Good drop offs are found along the east side of the lake, especially up in the northeast corner and the southeast corner. The area near the dam is known for its good fishing. Another favorite spot is near the inlet stream at the northwest corner of the lake. All kinds of fishing are successful here, especially bait fishing a fly fishing.
A little farther out Bowman Lake Road is Rucker Lake. Although many try their luck fishing from shore, the most successful fishing has been from float tubes. The lake is known for its largemouth and smallmouth bass. It also has a population of bluegill.
The smallmouth bass seem to like hiding out in the reeds along the edge of the lake. Anglers have reported good success along the north shore.
Most of the lakes in the Grouse Ridge area have good fishing. Those closest to the roads, such as Carr Lake, Feeley Lake, and Lindsey Lakes are more heavily fished than those deeper in the roadless area. Especially good fishing lakes there include Rock Lake, Penner Lake, Glacier Lake, Milk Lake and Island Lake. Almost all of the lakes can be reached as day hikes.
The lakes have brook and rainbow trout. Glacier Lake is known for its golden trout. Feeley Lake also has bullhead catfish.
Lake Valley Reservoir, just a couple miles south of Yuba Gap, makes a quiet place to fish. With a 10 MPH speed limit fishing boats and kayaks are about all you find on the lake. A good boat ramp is on the north shore at the Silvertip Picnic Area.
Most anglers fish the lake from boats. A strong population of bullhead catfish have been competing with trout, but regular plantings of rainbows have provided good fishing, especially early in the season. There are also some brown trout lurking in the depths. Fish for catfish off the shore where there is sandy bottom. Look for trout in the rocky parts of the lake.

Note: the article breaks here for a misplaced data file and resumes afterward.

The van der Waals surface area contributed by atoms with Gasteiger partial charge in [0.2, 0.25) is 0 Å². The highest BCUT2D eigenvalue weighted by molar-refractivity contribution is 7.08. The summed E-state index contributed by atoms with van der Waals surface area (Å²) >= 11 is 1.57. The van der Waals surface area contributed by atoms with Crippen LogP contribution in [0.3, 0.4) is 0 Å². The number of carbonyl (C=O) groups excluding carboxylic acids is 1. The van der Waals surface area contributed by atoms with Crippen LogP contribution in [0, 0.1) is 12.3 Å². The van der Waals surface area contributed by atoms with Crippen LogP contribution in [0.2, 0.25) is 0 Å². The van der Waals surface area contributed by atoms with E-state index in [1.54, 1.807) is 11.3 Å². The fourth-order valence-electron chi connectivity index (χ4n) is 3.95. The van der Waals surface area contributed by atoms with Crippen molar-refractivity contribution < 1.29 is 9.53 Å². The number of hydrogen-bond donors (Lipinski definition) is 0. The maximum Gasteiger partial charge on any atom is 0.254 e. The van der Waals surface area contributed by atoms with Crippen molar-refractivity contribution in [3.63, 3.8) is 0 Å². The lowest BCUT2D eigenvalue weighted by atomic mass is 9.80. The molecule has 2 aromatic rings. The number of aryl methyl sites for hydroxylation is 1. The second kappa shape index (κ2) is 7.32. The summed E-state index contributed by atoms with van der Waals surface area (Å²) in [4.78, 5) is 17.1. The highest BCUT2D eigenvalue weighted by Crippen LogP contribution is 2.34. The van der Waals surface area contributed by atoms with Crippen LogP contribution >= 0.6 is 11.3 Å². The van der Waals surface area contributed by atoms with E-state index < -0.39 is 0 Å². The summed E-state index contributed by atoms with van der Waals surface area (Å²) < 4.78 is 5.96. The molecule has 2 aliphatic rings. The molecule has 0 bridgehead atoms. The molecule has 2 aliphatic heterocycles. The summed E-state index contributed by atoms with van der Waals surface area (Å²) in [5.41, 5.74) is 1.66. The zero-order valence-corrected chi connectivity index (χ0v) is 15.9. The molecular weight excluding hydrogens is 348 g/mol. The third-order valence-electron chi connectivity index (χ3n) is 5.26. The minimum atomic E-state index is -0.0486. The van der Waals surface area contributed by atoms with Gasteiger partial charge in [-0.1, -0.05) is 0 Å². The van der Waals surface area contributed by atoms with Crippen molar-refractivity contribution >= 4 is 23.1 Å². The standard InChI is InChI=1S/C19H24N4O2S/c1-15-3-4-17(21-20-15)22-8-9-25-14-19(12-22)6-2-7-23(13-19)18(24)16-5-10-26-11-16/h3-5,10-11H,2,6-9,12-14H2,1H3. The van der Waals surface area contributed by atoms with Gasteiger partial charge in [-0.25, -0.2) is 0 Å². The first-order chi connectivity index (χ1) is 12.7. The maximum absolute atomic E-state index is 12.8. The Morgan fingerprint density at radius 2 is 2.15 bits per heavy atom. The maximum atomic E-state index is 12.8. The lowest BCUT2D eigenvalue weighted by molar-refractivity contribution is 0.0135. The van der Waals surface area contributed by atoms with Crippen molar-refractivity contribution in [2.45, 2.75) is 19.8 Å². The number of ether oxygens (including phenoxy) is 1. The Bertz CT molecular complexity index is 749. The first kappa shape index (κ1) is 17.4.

At 3000 feet in elevation, Scotts Flat Reservoir is a popular place for family outings, boating, and fishing. Fishing in the lake is good for brown trout, Kokanees, and rainbows. The lake also has strong populations of smallmouth and largemouth bass, bluegills and catfish.
Many shore anglers enjoy fishing in the areas of the two private campgrounds and boat ramps that service the lake. Those with boats go after the kokanees, browns, and rainbows by trolling around the dam and up the inlet channel. Bass are often found along the dropoffs. Bluegills are easy to catch near the inlet.
Rollins Lake is along the Bear River just a couple of miles north of Colfax. During peak summer days the lake can be busy with recreational boaters, but early morning or late afternoon anglers find still water in which to fish for brown and rainbow trout, largemouth and smallmouth bass, catfish, and bluegill. Quiet waters can be found all day long in the coves where the speed limit is 5 MPH.
Anglers do well fishing either from shore or from a boat. Popular fishing spots are in Freeloaders Cove, near the Long Ravine campgrounds and boat ramp, and up the Bear River arm.